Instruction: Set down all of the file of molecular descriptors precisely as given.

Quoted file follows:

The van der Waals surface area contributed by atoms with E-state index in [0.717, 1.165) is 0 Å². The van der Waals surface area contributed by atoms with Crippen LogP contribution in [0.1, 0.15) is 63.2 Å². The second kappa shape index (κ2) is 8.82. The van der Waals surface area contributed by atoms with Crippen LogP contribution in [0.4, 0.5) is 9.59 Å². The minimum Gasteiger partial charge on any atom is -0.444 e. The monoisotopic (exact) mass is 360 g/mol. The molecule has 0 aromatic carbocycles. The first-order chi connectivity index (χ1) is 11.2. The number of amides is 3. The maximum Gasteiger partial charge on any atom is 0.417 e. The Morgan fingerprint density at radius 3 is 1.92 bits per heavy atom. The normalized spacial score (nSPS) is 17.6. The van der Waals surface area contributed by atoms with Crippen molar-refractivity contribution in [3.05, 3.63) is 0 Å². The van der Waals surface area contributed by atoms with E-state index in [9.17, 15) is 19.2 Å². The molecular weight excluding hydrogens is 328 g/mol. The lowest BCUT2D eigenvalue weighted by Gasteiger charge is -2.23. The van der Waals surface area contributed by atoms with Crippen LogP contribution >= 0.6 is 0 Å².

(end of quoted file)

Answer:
The van der Waals surface area contributed by atoms with E-state index in [0.717, 1.165) is 0 Å². The van der Waals surface area contributed by atoms with Crippen LogP contribution in [0.1, 0.15) is 63.2 Å². The second kappa shape index (κ2) is 8.82. The van der Waals surface area contributed by atoms with Crippen LogP contribution in [0.4, 0.5) is 9.59 Å². The minimum Gasteiger partial charge on any atom is -0.444 e. The monoisotopic (exact) mass is 360 g/mol. The molecule has 0 aromatic carbocycles. The first-order chi connectivity index (χ1) is 11.2. The number of amides is 3. The maximum Gasteiger partial charge on any atom is 0.417 e. The Morgan fingerprint density at radius 3 is 1.92 bits per heavy atom. The normalized spacial score (nSPS) is 17.6. The van der Waals surface area contributed by atoms with Crippen molar-refractivity contribution in [3.05, 3.63) is 0 Å². The van der Waals surface area contributed by atoms with E-state index in [9.17, 15) is 19.2 Å². The molecular weight excluding hydrogens is 328 g/mol. The lowest BCUT2D eigenvalue weighted by Gasteiger charge is -2.23. The van der Waals surface area contributed by atoms with Crippen LogP contribution >= 0.6 is 0 Å².